The Dairy Crisis: Intertwining the World of Trade, Livelihoods and Consumers
By Emily Ambrose, Equal Exchange
In early January, I wrote a piece highlighting my experience as a dairy farmer and the path that led to my work at Equal Exchange. In this piece below, I hope to dig into elements of the dairy crisis and raise awareness of the consequences of building a food system for large corporations and commodity markets.
The dairy industry is a world in its own.The issues in dairy spread far and wide, intertwining the world of trade, the livelihoods of small farmers and farm-workers, the resilience of rural communities, and lives of consumers. It is a complex and very challenging industry and supply chain to follow unless you’re deeply and actively linked into it as a farmer, marketer, processor, or grocery industry insider. A key driver is the compounding nature of the dairy crisis; each problem exacerbates and drives the other; and to a huge extent this componding is a direct effect of a historic US policy structure that has benefited large agribusiness, the corporatization of agriculture, and facilitated agricultural “dumping” into other countries.
It’s important to know milk like other crops are traded as a global commodity, which means that milk price is subject to market fluctuations. Dairy farmers in the U.S., conventional and organic, get paid for their “fluid milk” per every 100/pounds of milk. Dairy farmers are subject to the market and contracts with milk buyers who are usually processors. Processors, vertically integrated retailers (like Aldi and Walmart), and large distributors control where a majority of the profit is made with the production of bottled milk, cheeses, yogurts, and miscellaneous milk by-products (i.e. protein isolates).
Another issue is in the rise of mega-dairies throughout this country. On an average mega-dairy there is usually a few thousand cows who are milked two-to-three times a day and typically live most of their lives in a barn rotating into a milking parlor; these mega dairies usually are defined as “confined animal feeding operations, CAFOs.” In conjunction with the low market prices, is this surplus of milk coming from these mega-dairies (both conventional and organic). The surplus of milk has no demand ready to absorb it and is flooding out the conventional and organic markets to a new level. In addition to this surplus, CAFO systems typically deny basic human and animal rights by their design, intent, and demand in my opinion. Trade relations also play a role to this part of the supply chain. The U.S. dairy industry is increasingly reliant on flooding and dumping their milk into foreign markets to stay afloat (if you recall the negotiations of the new NAFTA in late 2018 to include opening of both Canada’s dairy market); something that is not an unfamiliar practice historically for US surplus’.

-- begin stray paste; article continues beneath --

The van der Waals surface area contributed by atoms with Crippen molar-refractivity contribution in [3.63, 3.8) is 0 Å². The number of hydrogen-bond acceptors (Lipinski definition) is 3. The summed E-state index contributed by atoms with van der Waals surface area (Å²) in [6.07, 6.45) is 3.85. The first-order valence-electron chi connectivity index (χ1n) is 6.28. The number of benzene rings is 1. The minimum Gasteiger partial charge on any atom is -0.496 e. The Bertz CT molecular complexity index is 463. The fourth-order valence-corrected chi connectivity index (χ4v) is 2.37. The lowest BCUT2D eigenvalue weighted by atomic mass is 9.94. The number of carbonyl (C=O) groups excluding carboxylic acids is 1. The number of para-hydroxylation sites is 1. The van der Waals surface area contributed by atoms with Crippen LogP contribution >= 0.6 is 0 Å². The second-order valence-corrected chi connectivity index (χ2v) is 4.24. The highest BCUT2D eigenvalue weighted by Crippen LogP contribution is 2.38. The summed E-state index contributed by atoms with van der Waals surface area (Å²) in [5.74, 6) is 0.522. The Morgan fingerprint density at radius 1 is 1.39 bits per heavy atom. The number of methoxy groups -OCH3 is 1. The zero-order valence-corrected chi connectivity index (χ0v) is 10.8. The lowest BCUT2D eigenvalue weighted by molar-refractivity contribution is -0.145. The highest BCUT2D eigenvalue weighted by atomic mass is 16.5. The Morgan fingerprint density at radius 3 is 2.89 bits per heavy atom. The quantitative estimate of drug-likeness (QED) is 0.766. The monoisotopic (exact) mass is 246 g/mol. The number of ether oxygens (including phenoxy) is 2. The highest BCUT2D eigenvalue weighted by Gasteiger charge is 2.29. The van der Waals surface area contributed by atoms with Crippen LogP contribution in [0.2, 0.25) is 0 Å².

The effects of low prices to farmers also comes with low and inadequate pay and benefits for laborers. It’s surprising, however, the cost of dairy processed products is increasing. The corporate ownership and consolidation of the seed, fuel, equipment, processing, and retail industries are all factors affecting the livelihoods of dairy farmers and farm-workers throughout this country. I’d like to also note that this view of the dairy crisis does not include a full actualization of an aging farm population, farm-worker injustices, migrant laborer challenges, markets without entry for new dairy farmers, and direct-sale restrictions ; all hyper-crucial issues in dairy that need addressing.
In midst of the grim outlook for dairy, progress is being made in trying to reform the industry and create viable markets and policy that protects farmers, farm-workers, and consumers.Three strong initiatives that address different issues in dairy, reinforcing the industries own challenges and complexity are Wisconsin Farmers Union Dairy Together initiative, Migrant Justice Milk with Dignity Campaign, and the National Organic Coalition “Restore Fairness in Organic Dairy”.
Some solutions include the creation of value-added enterprises for dairy; however, distribution and supply chain logistics into conventional retail spaces can be a challenge. Part of this solution rests in policy which happens through changing laws, breaking monopolies, restructuring markets, and like many issues in the world: redistribution of wealth equitably. A large part of how I see the solution is us waking up to the realities of our food system and being vocal, intentional, and curious to change them. In the weeks to come, look out for a piece from Equal Exchange’s cheese team who are working domestically to explore new supply chains for small dairy farmers and producer groups.